• Rev. Lawrence E. Polansky

27th Sunday in Ordinary Time (A)

"He will lease his vineyard to other tenants."

Entrance Antiphon: Est 4:17 – “Within Your will, O Lord, all things are established, and there is not that can resist Your will. For You have made all things, the heaven and the earth, and all that is held within the circle of heaven; You are the Lord of all.”

First Reading: Is 5:1-7 “The vineyard of the Lord of hosts is the house of Israel.”

Responsorial Psalm: Ps 80:9, 12, 13-14, 15-16, 19-20 – “The vineyard of the Lord is the house of Israel.”

Second Reading: Phil 4:6-9 – “Do these things, and the God of peace will be with you.”

Alleluia: Jn 15:16 “Alleluia, alleluia. I have chosen you from the world, says the Lord, to go and bear fruit that will remain. Alleluia, alleluia.”

Gospel: Mt 21:33-43 – “He will lease his vineyard to other tenants.”

Communion Antiphon: Lam 3:25 – “The Lord is good to those who hope in Him, to the soul that seeks Him.”

Have you ever seen the classic optical illusion drawing that causes some people to see a vase where others clearly see two women facing each other? Or consider the Magic Eye illustrations in which a 3D image pops out for some people whereas others see only an abstract pattern. That is how the Pharisees – and all of us present now – “hear” these parables today.

This weekend’s parables are similar. God is the householder in both. However, in the First Reading from the Prophet Isaiah the problem is with the vines and the fruit. In the Gospel of Saint Matthew, the produce is fine, but the delivery system is malfunctioning. The problem is with the tenants.

Each listener hears the story from her or his own perspective. What “pops out” depends on our viewpoint and our ability to look at ourselves honestly. Jesus was critiquing the Pharisees for their collusion with the Roman Empire and the temple leaders in Jerusalem for not properly caring for their people. And so, while they may have been written over 2,000 years ago, let's make this week’s Liturgy of the Word relevant by thinking about these parables in 2020 terms. What is Jesus saying to us (as individuals, as a parish community, as the Church, as Americans) about how our gardens are growing? These parables pull us toward an unknown future about which we should only know that Jesus is the cornerstone. It is futile to debate old structures because a new one is coming. “But we’ve always done it this way” especially if God ... Father, Son, and Spirit aren’t parts of the equation, won’t work anymore. Consider that in light of COVID-19 and recent Diocesan news.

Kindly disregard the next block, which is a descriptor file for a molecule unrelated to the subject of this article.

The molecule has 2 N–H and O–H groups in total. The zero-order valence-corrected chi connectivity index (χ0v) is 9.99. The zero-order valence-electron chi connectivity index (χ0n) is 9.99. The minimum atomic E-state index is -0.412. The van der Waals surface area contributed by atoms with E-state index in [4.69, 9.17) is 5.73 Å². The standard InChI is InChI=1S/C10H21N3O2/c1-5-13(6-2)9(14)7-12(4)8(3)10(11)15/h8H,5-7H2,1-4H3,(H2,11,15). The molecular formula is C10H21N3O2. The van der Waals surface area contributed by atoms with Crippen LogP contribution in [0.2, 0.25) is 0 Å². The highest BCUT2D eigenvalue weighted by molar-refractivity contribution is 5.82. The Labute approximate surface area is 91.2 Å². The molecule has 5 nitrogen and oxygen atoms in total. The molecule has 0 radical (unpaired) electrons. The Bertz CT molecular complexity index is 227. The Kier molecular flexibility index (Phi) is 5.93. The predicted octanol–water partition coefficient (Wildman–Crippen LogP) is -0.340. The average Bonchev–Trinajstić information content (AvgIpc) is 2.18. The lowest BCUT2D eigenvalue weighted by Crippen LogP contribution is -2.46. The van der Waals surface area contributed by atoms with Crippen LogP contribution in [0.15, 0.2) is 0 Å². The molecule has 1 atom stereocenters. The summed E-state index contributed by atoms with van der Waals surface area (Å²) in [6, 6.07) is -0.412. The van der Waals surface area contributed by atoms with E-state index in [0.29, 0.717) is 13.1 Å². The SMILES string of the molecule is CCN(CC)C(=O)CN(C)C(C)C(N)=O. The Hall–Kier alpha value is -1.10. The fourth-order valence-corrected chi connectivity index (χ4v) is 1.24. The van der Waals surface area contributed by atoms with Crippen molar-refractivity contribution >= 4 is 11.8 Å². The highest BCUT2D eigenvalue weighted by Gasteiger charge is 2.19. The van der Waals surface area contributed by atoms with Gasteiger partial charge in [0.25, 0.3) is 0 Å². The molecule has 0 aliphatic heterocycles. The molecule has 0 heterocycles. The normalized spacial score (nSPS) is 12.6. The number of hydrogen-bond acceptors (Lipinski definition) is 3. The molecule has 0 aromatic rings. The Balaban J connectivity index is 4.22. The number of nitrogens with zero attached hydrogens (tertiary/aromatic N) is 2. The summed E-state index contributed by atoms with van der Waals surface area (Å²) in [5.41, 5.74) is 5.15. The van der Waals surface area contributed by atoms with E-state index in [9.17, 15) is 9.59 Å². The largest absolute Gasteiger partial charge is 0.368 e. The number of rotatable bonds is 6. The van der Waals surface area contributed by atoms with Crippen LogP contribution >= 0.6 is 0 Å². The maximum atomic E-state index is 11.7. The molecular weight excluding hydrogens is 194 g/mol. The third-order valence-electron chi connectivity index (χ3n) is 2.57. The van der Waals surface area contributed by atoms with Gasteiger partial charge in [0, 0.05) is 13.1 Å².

Jesus relentlessly pursues us to avoid excluding ourselves from the kingdom of God. We all know very well that this is not Jesus’ first run-in with the Pharisees. He keeps confronting them by eating with the wrong people, by not answering their questions but escaping their traps. Then He identifies a list of woes against them. Is He trying to condemn them or exclude them? Is He simply picking a fight? Why won’t He just let it go? Well, I believe He keeps on coming because He is unwilling to give up on us. He knows we can still bear fruit. Maybe we respond by running, by avoiding, or by no longer coming to church, or maybe we respond by becoming defensive, and thinking He is certainly talking about other people – no way ... He’s not talking about us ... If that’s what you’re thinking ... guess again.

We are all given vineyards consisting of the people, events, and circumstances of our lives that God has entrusted to our care. We are all given gifts, talents, and abilities to tend them. The question is ... do we? Whether these experiences are painful, joyful, or ambiguous ... it is always possible to bring forth fruit from them. The fruits of our work in our own context will show us to be sharers in God’s kingdom – or not. Perhaps we exclude ourselves from that kingdom by hanging on to old guilt, by cynicism, maybe by believing that we are not good enough (perfectionism), or by living on autopilot rather than with thanksgiving and celebration. To the degree we are not producing, we are sidestepping our own lives. That is an issue about which Jesus will continue to challenge us. Prayer and service, as commended to us in our Second Reading from Saint Paul’s Letter to the Philippians, will help us to recognize ourselves in the mirror that Jesus holds up before us. The mirror that tells us we are created in the image and likeness of God.

God cares for us by confronting and pursuing us until we bear fruit. He won’t give up. Even if we exclude ourselves, He keeps holding up that mirror so we can see ourselves as He sees us. The hope and the joy we find in this weekend’s parables of the First Reading and the Gospel ... that’s the Good News.

As we come to the table of the Lord, our cornerstone, let us offer ourselves as the fruit of the vine and work of human hands. We do this as a grateful return for the grace God so freely offers us each and every time we receive Christ’s Body and Blood.

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